The Society Seneschal has indicated that the ACCEPS payment system is no longer approved for use by SCA branches, effective at midnight April 18.
At Gulf wars 2015, Their Majesties Lochlann Dunn and Michelle Chantal de Charante of the Kingdom of Ansteorra placed Vladislav Strelec on vigil to contemplate elevation to the Order of the Chivalry.
The Kingdom of Atlantia will again sponsor the Knowne World Poetry Competition on Monday, August 3, at Pennsic in conjunction with Poetry Day at Artisan's Row.
Master Caelin on Andrede reports that he has created an album of photos from the Elfsea/Steppes Sunday in the Park which took place recently in the Kingdom of Ansteorra. The photos are available on Flickr.
The Falcon Banner reports that Sir Caius Equitius Rectus Xerxes was the victor of the March 28, 2015 Crown Tournament in the Kingdom of Calontir. Sir Xerxes was inspired in his endeavor by Mistress BelAnna de Rouge de Anjou.
At Rowany Festival this Easter, Countess Eva Von Danzig, Baroness of Innilgard, became the first female knight of Lochac.
Medical researchers have long sought the origins of the sexually-transmitted disease syphilis, but most now believe that the pox was brought back by Christopher Columbus from one of his voyages to the New World. LiveScience recently published an Op-Ed from the Conversation.
This spring, viewers of the BBC and PBS will be treated to a video version of the Hilary Mantel book Wolf Hall set in the court of Henry VIII. Since its announcement, there has been discussion of the size of the actor's codpiece, perhaps smaller than is historically accurate. Jane Huggett of The Guardian joins the conversation.
It's true that Shakespeare's plays bent gender over backwards by requiring female roles to be played by male actors, but a new version of Henry IV, staged at the Donmar Warehouse in London, took the practice even father by presenting an all-female cast set in a women's prison. (photo)
In 2014, the city of Washington DC was privileged to host two copies of the Magna Carta, one permanently housed in the National Archives, and another on loan from Lincoln Cathedral in England, displayed at the Library of Congress. Geoff Edgers of the Washington Post looks at the differences between the two documents.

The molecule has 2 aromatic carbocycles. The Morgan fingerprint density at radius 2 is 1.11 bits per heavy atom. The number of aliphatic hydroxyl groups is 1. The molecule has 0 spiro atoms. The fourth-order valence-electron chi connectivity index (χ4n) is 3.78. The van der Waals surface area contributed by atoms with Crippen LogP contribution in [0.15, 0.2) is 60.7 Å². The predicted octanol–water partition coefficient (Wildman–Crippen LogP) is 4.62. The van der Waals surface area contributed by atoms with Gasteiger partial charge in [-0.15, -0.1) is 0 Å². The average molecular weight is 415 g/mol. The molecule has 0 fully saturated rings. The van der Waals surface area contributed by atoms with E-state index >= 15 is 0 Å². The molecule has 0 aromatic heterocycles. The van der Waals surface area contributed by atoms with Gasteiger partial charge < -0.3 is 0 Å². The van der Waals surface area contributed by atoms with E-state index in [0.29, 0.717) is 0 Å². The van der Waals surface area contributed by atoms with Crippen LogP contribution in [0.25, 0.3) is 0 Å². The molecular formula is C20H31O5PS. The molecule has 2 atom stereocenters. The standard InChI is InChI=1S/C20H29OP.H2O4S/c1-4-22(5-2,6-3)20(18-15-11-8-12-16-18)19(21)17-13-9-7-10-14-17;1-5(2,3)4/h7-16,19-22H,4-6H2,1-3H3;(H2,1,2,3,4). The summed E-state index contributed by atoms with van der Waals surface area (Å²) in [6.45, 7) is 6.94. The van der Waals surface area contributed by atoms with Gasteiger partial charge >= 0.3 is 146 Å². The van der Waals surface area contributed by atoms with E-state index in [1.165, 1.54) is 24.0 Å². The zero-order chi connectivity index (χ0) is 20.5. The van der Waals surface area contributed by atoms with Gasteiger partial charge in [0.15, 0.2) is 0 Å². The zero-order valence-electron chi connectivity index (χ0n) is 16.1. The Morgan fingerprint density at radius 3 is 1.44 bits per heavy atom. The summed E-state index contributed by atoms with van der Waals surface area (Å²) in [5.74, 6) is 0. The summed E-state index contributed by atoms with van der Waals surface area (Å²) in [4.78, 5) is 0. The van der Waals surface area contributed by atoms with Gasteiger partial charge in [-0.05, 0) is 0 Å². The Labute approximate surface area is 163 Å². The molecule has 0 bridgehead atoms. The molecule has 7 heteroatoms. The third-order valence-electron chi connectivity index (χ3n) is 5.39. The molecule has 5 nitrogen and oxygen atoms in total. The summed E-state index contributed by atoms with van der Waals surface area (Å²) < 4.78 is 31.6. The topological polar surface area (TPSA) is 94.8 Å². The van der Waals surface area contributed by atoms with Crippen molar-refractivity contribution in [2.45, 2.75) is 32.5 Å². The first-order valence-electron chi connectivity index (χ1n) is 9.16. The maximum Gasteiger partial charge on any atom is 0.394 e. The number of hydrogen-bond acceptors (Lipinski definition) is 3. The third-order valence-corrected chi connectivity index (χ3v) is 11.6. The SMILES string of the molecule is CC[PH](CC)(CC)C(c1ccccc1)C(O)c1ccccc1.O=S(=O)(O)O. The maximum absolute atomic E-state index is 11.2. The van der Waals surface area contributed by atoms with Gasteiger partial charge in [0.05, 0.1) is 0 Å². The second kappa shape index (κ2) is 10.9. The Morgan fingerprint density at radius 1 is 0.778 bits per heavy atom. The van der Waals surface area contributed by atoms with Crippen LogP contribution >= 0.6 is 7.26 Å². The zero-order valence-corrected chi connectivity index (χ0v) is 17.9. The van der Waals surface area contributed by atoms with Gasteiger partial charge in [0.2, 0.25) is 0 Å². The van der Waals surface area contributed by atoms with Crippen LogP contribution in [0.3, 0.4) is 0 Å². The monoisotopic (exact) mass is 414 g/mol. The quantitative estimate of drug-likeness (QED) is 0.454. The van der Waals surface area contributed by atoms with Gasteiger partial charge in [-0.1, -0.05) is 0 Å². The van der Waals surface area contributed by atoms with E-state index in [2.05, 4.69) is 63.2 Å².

A new study by Gregory Clark of the University of California, Davis and Neil Cummins of the London School of Economics reveals that those people with Norman surnames are more likely to have a higher social status in the UK that those without.
Art historians around the world are never quick to validate a "lost" work by one of the great masters. Thus is the case of La Bella Principessa, a small, "pen-and-ink portrait of a Florentine woman with a Mona Lisa-esque smile," believed to have been created by Leonardo da Vinci. (photo)
For Halloween 2014, Bryan C. Keene of the J. Paul Getty Museum blog Iris, chose to look at some of the frightening images of medieval, illuminated manuscripts in the museum's collection. The article is richly illustrated with examples. (photos)
Bowing to the inevitable, the Board of Directors of the SCA Inc. has announced that beginning May 1, 2016, all SCA events will take place in cyberspace, using Facebook.
The traditional Pennsic Blood Drive, held the middle weekend between Peace Week and War Week, is getting an extreme makeover this year, as blood collection will now follow fully period medical practices.
A new lighting system will allow visitors to the Vatican's Sistine Chapel to appreciate Michelangelo's famous frescoes more than ever better. The chapel makeover "cost some three million euros (US$3.77 million)—with 1.9 million euros spent on the lighting alone."
After consideration and commentary, the Board of SCA Ltd (the corporate body in Australia) welcomes two new Board Members for the next three years, commencing at the AGM on Friday, 3 April 2015.
The inaugural edition of the Knowne World Bardcast, featuring performances and panel discussion from bards scattered across the SCA, is now available on Soundcloud. Versions formatted for iTunes and other podcasting services will be available in the near future.
Archaeologists working on a dig in St John's Street in Northampton, England have found two medieval chess pieces dating to the middle to late 12th century. The pieces, made of antler, show evidence of the demand for "leisure products." (photos)
The recent interest in Cuba has renewed a discussion of the Muslim faith in America, including a claim that Muslim sailors discovered the continent in the 12th century.